The take-home salary for most Indian workers is set to fall from April 2021 while savings towards provident fund, and gratuity earnings may rise once the govt notifies the rules to implement the provisions of the Code of Wages, 2019, according to several media reports.
According to a report in LiveMint.com, the draft rules of the Code of Wages 2019 state that “wages for the purpose of calculation of gratuity and provident fund contributions will have to be at least 50 percent of employees’ total pay or compensation”.
What this also means is that the allowance component cannot exceed 50 percent of the total salary or compensation.
So, to comply with the new rules “employers will have to increase the basic pay component of salaries, leading to a proportional increase in gratuity payments and employees’ contribution to the provident fund”, the article added.
Once the Code of Wages 2019 come to effect, the amount contributed towards provident fund and gratuity will increase. However, companies are likely to introduce a proportional cut in the allowance component of salaries to balance it out.
According to a report in NDTV, the Code of Wages 2019 is likely to impact private employees the most as most private companies “prefer to set the non-allowance part of the total compensation less than 50 percent and the allowance portion higher”.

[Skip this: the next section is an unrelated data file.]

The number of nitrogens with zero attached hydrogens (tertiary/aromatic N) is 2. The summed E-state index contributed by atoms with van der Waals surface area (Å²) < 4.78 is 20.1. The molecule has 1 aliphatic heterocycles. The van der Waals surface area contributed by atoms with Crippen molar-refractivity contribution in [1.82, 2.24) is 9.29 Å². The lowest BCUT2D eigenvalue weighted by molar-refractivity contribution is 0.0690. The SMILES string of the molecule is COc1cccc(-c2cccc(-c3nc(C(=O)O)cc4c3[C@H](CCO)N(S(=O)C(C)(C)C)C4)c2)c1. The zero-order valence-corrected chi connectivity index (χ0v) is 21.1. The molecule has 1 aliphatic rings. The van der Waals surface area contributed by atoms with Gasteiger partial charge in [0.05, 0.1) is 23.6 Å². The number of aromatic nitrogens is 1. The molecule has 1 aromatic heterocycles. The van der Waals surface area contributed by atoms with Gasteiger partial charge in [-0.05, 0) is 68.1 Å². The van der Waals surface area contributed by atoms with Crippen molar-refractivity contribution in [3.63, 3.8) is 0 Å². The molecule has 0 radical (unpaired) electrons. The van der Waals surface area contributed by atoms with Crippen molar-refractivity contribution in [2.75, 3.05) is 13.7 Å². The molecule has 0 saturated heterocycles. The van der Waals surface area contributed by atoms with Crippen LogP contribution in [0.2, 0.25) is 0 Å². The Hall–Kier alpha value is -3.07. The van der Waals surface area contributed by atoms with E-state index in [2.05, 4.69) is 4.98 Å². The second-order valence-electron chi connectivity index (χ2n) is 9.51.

The Code on Wages Bill, 2019, seeks to amend and consolidate laws relating to wages, bonus and matters connected therewith. It was passed in Rajya Sabha on 2 August, 2019. Lok Sabha passed the bill on 30 July, 2019.
The Code will subsume four labour laws: Minimum Wages Act, Payment of Wages Act, Payment of Bonus Act and Equal Remuneration Act. After its enactment, all these four Acts would be repealed.
According to an article in The Free Press Journal, the govt intends to implement the Code of Wages 2019 from 1 April, 2021.
Union Labour and Employment Secretary Apurva Chandra said in October that the government has begun the process of framing the rules, the report added.
A law comes into force after notification of rules. Initially, draft rules under a law are notified with a stipulated time period (45 days) to receive feedback. Thereafter, these rules are finalised and implemented for bringing the law into force.